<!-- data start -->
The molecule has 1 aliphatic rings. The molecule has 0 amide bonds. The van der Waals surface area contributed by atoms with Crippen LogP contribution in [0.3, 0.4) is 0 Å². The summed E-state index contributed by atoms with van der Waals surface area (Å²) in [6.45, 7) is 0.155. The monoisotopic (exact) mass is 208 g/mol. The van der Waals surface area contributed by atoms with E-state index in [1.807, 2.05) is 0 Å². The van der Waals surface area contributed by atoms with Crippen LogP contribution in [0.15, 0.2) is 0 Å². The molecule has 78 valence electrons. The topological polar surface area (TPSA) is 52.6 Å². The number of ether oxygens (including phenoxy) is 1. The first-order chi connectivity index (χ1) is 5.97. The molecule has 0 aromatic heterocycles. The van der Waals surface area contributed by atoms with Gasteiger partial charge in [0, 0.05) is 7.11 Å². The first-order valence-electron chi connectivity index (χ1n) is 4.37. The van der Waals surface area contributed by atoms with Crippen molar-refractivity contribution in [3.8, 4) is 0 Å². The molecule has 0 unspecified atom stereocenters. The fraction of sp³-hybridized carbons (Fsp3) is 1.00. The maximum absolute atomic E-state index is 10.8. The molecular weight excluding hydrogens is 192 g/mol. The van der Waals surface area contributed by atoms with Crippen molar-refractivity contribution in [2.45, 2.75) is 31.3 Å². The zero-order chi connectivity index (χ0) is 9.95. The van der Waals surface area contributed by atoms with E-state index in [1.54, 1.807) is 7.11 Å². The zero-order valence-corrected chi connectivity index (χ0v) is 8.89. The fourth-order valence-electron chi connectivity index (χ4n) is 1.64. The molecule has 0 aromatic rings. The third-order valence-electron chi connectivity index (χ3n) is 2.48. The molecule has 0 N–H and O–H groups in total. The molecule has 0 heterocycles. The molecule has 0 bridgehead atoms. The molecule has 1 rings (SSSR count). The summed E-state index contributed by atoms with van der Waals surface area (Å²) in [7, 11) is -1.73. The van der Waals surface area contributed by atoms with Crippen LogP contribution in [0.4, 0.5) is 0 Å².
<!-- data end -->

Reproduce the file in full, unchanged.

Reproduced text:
The molecule has 1 aliphatic rings. The molecule has 0 amide bonds. The van der Waals surface area contributed by atoms with Crippen LogP contribution in [0.3, 0.4) is 0 Å². The summed E-state index contributed by atoms with van der Waals surface area (Å²) in [6.45, 7) is 0.155. The monoisotopic (exact) mass is 208 g/mol. The van der Waals surface area contributed by atoms with E-state index in [1.807, 2.05) is 0 Å². The van der Waals surface area contributed by atoms with Crippen LogP contribution in [0.15, 0.2) is 0 Å². The molecule has 78 valence electrons. The topological polar surface area (TPSA) is 52.6 Å². The number of ether oxygens (including phenoxy) is 1. The first-order chi connectivity index (χ1) is 5.97. The molecule has 0 aromatic heterocycles. The van der Waals surface area contributed by atoms with Gasteiger partial charge in [0, 0.05) is 7.11 Å². The first-order valence-electron chi connectivity index (χ1n) is 4.37. The van der Waals surface area contributed by atoms with Crippen molar-refractivity contribution in [3.8, 4) is 0 Å². The molecule has 0 unspecified atom stereocenters. The fraction of sp³-hybridized carbons (Fsp3) is 1.00. The maximum absolute atomic E-state index is 10.8. The molecular weight excluding hydrogens is 192 g/mol. The van der Waals surface area contributed by atoms with Crippen molar-refractivity contribution in [2.45, 2.75) is 31.3 Å². The zero-order chi connectivity index (χ0) is 9.95. The van der Waals surface area contributed by atoms with E-state index in [1.54, 1.807) is 7.11 Å². The zero-order valence-corrected chi connectivity index (χ0v) is 8.89. The fourth-order valence-electron chi connectivity index (χ4n) is 1.64. The molecule has 0 aromatic rings. The third-order valence-electron chi connectivity index (χ3n) is 2.48. The molecule has 0 N–H and O–H groups in total. The molecule has 0 heterocycles. The molecule has 0 bridgehead atoms. The molecule has 1 rings (SSSR count). The summed E-state index contributed by atoms with van der Waals surface area (Å²) in [7, 11) is -1.73. The van der Waals surface area contributed by atoms with Crippen LogP contribution in [0.4, 0.5) is 0 Å².